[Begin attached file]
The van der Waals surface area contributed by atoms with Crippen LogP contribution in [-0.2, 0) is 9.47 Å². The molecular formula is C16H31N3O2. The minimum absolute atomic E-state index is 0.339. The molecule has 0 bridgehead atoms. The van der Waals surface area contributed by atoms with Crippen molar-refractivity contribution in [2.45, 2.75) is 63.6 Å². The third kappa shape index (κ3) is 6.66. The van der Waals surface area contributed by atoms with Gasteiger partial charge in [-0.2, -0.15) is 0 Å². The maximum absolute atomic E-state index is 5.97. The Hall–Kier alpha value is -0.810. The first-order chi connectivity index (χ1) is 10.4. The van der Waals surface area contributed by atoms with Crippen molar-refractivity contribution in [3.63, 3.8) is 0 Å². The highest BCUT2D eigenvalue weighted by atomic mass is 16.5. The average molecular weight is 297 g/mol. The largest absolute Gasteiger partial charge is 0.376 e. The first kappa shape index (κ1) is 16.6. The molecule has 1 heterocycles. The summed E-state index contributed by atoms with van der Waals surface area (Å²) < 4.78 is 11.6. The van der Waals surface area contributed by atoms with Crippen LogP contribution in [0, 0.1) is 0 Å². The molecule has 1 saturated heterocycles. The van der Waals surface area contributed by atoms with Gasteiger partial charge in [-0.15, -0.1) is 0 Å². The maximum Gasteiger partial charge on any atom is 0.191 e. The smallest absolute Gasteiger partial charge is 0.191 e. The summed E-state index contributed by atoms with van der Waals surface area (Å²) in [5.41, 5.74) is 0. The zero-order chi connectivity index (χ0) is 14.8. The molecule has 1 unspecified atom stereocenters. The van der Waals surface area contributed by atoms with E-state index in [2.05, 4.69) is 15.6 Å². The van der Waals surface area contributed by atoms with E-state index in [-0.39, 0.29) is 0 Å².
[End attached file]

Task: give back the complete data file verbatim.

The van der Waals surface area contributed by atoms with Crippen LogP contribution in [-0.2, 0) is 9.47 Å². The molecular formula is C16H31N3O2. The minimum absolute atomic E-state index is 0.339. The molecule has 0 bridgehead atoms. The van der Waals surface area contributed by atoms with Crippen molar-refractivity contribution in [2.45, 2.75) is 63.6 Å². The third kappa shape index (κ3) is 6.66. The van der Waals surface area contributed by atoms with Gasteiger partial charge in [-0.2, -0.15) is 0 Å². The maximum absolute atomic E-state index is 5.97. The Hall–Kier alpha value is -0.810. The first-order chi connectivity index (χ1) is 10.4. The van der Waals surface area contributed by atoms with Crippen molar-refractivity contribution in [3.63, 3.8) is 0 Å². The highest BCUT2D eigenvalue weighted by atomic mass is 16.5. The average molecular weight is 297 g/mol. The largest absolute Gasteiger partial charge is 0.376 e. The first kappa shape index (κ1) is 16.6. The molecule has 1 heterocycles. The summed E-state index contributed by atoms with van der Waals surface area (Å²) < 4.78 is 11.6. The van der Waals surface area contributed by atoms with Crippen LogP contribution in [0, 0.1) is 0 Å². The molecule has 1 saturated heterocycles. The van der Waals surface area contributed by atoms with Gasteiger partial charge in [-0.15, -0.1) is 0 Å². The maximum Gasteiger partial charge on any atom is 0.191 e. The smallest absolute Gasteiger partial charge is 0.191 e. The summed E-state index contributed by atoms with van der Waals surface area (Å²) in [5.41, 5.74) is 0. The zero-order chi connectivity index (χ0) is 14.8. The molecule has 1 unspecified atom stereocenters. The van der Waals surface area contributed by atoms with E-state index in [2.05, 4.69) is 15.6 Å². The van der Waals surface area contributed by atoms with E-state index in [-0.39, 0.29) is 0 Å².